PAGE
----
Climate change is warming Canada's great expanse of boreal forest, bringing greater risk of fire and disease
Water stress on trees means less resilience to disturbances like fire and insects
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It's the world's largest forest of least disturbance. A stretch of trees sweeping around the globe, accounting for a third of the Earth's forested area.
We're talking about the boreal forest. The planet's coldest forest – a massive store for carbon accumulated over thousands of years and a thriving ecosystem for plants and animals.
In Canada, over 300 million hectares of boreal forest stretches from Yukon all the way through the northern half of the provinces, east towards Newfoundland. The boreal forest is home to half the nation's species of birds, and 3.7 million people.
As our climate changes, this great expanse of cold forest is getting warmer. Average temperatures across the Prairies are 1.9C warmer since the mid-20th century, according to Environment and Climate Change Canada.
Winters are getting shorter and milder overall. Summers are getting hotter with not enough moisture to compensate for the heat. Though some of these changes may seem small, they have big impacts on our local ecosystems, including the boreal forest.
So what will happen to this beacon of Canadian wilderness as our climate continues to change? Will it survive?
Scientists say we are already seeing a shift.
Boreal is constantly changing
Change is nothing new for the boreal forest. It is under constant pressure from natural disturbances – things like fire and insects – that can help the forest renew itself and become more resilient.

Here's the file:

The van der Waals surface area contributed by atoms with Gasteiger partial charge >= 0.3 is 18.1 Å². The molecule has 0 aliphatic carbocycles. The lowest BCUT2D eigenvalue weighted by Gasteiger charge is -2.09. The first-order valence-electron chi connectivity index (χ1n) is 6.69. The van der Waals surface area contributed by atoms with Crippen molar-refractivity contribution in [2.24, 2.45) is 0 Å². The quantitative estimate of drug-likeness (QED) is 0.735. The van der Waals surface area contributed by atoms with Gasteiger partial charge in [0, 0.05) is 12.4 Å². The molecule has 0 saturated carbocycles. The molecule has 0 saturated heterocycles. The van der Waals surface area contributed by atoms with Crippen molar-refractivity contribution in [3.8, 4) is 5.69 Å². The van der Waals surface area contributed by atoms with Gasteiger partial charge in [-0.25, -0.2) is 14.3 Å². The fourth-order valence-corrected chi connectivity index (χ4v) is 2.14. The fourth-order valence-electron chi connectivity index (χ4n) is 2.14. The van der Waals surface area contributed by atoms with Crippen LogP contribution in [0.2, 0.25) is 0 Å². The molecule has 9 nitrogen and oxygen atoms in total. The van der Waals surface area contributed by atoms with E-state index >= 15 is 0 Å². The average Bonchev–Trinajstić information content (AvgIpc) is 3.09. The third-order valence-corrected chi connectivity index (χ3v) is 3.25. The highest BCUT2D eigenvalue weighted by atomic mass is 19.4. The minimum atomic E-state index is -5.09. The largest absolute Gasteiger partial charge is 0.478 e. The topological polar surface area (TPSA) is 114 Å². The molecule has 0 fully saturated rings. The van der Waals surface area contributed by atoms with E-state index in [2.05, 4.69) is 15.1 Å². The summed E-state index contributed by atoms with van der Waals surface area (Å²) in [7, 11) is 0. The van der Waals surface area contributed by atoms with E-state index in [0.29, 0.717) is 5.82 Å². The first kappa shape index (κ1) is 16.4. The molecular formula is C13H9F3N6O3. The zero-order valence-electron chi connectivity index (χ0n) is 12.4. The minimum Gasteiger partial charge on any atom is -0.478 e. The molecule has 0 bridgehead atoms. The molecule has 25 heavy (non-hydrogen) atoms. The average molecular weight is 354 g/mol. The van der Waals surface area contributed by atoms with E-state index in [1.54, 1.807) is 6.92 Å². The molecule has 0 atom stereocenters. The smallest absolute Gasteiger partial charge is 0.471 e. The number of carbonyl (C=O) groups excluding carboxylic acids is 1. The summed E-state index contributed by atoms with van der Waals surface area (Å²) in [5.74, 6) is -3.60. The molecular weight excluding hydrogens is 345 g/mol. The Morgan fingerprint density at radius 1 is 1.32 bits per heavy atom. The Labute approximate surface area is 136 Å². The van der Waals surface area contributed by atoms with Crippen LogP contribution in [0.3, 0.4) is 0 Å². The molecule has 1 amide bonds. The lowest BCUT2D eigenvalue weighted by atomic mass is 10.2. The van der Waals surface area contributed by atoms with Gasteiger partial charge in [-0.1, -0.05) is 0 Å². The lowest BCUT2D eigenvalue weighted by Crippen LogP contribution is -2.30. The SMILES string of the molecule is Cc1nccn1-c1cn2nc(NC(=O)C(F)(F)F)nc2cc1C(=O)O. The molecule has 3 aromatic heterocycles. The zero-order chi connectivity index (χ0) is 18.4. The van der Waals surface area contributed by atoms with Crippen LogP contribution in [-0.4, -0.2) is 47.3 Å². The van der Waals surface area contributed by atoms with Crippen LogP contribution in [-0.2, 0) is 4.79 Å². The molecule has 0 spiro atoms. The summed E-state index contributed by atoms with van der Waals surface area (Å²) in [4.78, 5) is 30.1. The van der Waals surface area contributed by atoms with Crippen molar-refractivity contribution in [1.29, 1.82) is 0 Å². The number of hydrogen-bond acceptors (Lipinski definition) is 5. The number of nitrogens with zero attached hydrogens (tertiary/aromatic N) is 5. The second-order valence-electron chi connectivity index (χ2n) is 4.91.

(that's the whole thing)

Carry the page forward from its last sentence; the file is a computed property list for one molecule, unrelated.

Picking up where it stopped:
But what happens when these disturbances happen more often, when they start to become the new normal?
That's the lens we are looking through as we continue to see our climate changing at a rapid rate.
"If we think about drought, fire, insects and disease, this large tract is contending with all of these threats all the time. But under climate change at least some of these threats are going to become more severe," says Janice Cooke, a professor of biological sciences at the University of Alberta.
Water stress and trees
When the mercury climbs, evaporation happens more readily and plants lose water at a high rate through transpiration. When it is not replaced, we start to get into moisture deficits. And the longer those deficits last, the more stress they put on our plants.
"When trees are faced with a lack of water, it's pretty serious. They close their pores on their leaves and they try to hold out," says Cooke.
By trying to conserve water, they are not gaining sugars or resources they need to grow.
Cooke says as growth is stunted, the trees also lose a bit of their capacity to remove carbon dioxide from the atmosphere, which starts to turn into a vicious cycle.
"We know those elevated temperatures create more drought. It's a dangerous feedback loop."
The boreal and the Prairies